Berlin

View of “Marc Camille Chaimowicz,” 2014. Foreground: Manfred Pernice, Parkstück 6, 2010. Background: Marc Camille Chaimowicz, works individually titled and dated.

View of “Marc Camille Chaimowicz,” 2014. Foreground: Manfred Pernice, Parkstück 6, 2010. Background: Marc Camille Chaimowicz, works individually titled and dated.

Marc Camille Chaimowicz

Galerie Neu

View of “Marc Camille Chaimowicz,” 2014. Foreground: Manfred Pernice, Parkstück 6, 2010. Background: Marc Camille Chaimowicz, works individually titled and dated.

Marc Camille Chaimowicz usually imagines interior spaces for human inhabitation; for the exhibition “Forty and Forty,” he instead created an environment for “free-range” canaries to inhabit. The installation incorporated two works each by Klara Liden and Manfred Pernice alongside several of his own. As I approached the gallery—situated in a stark concrete building in the courtyard of a typical Berlin Plattenbau (a kind of housing block built from prefabricated concrete slabs) in Mitte—I was drawn toward the space by the high-pitched birdsong that rang through the open door. What I found inside was enchanting: Sealed into the gallery by a translucent white curtain were forty canaries, of different varieties, darting around the space, creating sudden bursts of movement as they swooped and soared in groups, performing their own kind of choreography, among the objects on display.

Around me other visitors stood, smiling beatifically, heads turning back and forth to follow the birds as they danced between forty vases, in pastel shades of purple, blue, yellow, orange, and green, sitting on little shelves installed at different heights on two walls. These were made according to Chaimowicz’s instructions by Bottega Gatti, a ceramics studio in Faenza, Italy, that specializes in collaborating with artists. Alongside these (also used as furniture by the birds) were a pale-green triangular bike rack and a rusty orange semicircular one sitting on the floor—Pernice’s Parkstück 5 (Park Piece 5) and Parkstück 6, both 2010. Two simple wooden birdhouses with large nails for perches, inspired by the architecture of Le Corbusier but also echoing the buildings in the neighborhood of the gallery, were works by Liden, both Untitled (bird housing), 2014. Also here were two sculptures by Chaimowicz himself—Ladder, 2014, a stepladder covered in newspaper (the Financial Times), and Arch 2 (Delme), 2007, a giant wooden scythe-like shape leaning against a pale-green wall. Here, in this myriad of pastel shades, “canary yellow” also took on new meaning: We could see that neon, orange, tangerine, brown, pale ochre, and many tones in between colored the bird’s feathers.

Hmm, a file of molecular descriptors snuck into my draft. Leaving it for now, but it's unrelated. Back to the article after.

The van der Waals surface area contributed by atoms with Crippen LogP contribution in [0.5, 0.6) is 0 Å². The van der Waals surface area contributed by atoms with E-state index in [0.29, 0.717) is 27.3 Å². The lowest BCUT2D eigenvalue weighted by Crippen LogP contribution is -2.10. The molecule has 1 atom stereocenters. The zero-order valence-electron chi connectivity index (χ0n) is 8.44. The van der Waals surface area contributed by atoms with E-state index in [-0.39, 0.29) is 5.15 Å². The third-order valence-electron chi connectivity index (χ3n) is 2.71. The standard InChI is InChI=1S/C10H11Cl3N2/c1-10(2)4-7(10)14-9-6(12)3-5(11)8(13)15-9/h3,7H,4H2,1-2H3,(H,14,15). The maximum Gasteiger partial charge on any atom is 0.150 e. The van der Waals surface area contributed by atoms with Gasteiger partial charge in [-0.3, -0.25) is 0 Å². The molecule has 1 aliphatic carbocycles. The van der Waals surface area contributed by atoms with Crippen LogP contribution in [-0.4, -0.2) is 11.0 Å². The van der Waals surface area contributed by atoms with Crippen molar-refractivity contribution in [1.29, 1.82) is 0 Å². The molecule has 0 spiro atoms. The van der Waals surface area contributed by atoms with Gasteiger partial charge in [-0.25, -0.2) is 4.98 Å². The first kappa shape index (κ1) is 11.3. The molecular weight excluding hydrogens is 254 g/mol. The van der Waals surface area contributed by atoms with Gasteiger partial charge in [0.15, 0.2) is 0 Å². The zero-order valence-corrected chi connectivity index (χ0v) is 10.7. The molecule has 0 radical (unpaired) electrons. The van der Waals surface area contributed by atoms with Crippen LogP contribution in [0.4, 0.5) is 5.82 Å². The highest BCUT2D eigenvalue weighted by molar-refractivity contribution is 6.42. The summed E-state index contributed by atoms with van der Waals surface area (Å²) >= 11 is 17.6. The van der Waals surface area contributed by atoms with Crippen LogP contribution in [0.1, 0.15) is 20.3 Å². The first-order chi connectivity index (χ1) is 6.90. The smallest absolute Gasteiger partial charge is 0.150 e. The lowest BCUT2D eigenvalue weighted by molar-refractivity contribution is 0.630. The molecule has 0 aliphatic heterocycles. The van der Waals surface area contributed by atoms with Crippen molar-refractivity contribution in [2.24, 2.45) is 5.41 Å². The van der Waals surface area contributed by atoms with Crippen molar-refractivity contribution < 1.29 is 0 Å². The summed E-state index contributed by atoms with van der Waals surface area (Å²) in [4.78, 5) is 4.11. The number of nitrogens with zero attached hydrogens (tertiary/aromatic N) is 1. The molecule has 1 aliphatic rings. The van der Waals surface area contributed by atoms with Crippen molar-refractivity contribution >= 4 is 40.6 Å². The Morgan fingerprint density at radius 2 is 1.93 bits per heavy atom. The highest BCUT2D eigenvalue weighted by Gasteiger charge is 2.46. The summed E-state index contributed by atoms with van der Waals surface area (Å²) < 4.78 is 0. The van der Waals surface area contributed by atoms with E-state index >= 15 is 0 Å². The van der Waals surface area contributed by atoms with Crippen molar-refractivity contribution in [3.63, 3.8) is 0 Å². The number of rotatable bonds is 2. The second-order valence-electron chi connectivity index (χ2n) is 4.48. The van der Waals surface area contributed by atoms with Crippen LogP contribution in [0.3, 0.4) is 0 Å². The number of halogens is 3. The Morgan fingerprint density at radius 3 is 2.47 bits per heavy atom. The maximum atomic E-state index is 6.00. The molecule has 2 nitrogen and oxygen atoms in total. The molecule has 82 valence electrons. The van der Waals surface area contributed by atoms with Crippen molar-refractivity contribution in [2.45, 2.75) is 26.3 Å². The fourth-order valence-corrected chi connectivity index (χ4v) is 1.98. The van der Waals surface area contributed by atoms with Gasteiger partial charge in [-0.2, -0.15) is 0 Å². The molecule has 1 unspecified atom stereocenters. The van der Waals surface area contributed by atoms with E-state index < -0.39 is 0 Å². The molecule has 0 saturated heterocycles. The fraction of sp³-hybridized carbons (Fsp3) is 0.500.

With so many curious and almost lighthearted props on hand, there was perhaps a danger of the exhibition becoming twee. What prevented that from happening was the behavior of the canaries—in particular, their communication via song and movement, and their awareness of one another and of their temporary home. The birds would begin fluttery conversations, bursting into songlike passages of intense harmony that rose and fell in the highest of pitches. The sculptures, and areas underneath them, were covered with little lumps and streaks of gray, white, and black shit, letting us know exactly where the canaries liked to sit best—they loved Chaimowicz’s vases and liked Pernice’s bike racks but were less keen on Liden’s austere, purpose-built bird housing. On leaving the gallery, I felt acutely aware of my surroundings. The city birds were making a diverse range of noises, their song punctuated regularly by the harsh caws of crows; both the overcast, drizzly day and the metal bike rack in the courtyard outside the gallery seemed more intensely gray—the city felt beautifully melancholy and somehow more “real” than it had before I had entered the show. Perhaps what Chaimowicz intended, and has always intended in the way he approaches the totality of a space and the objects it contains, was to create exactly this: a heightened sense of awareness of existing in, and seeing, the worlds we inhabit.

Kathy Noble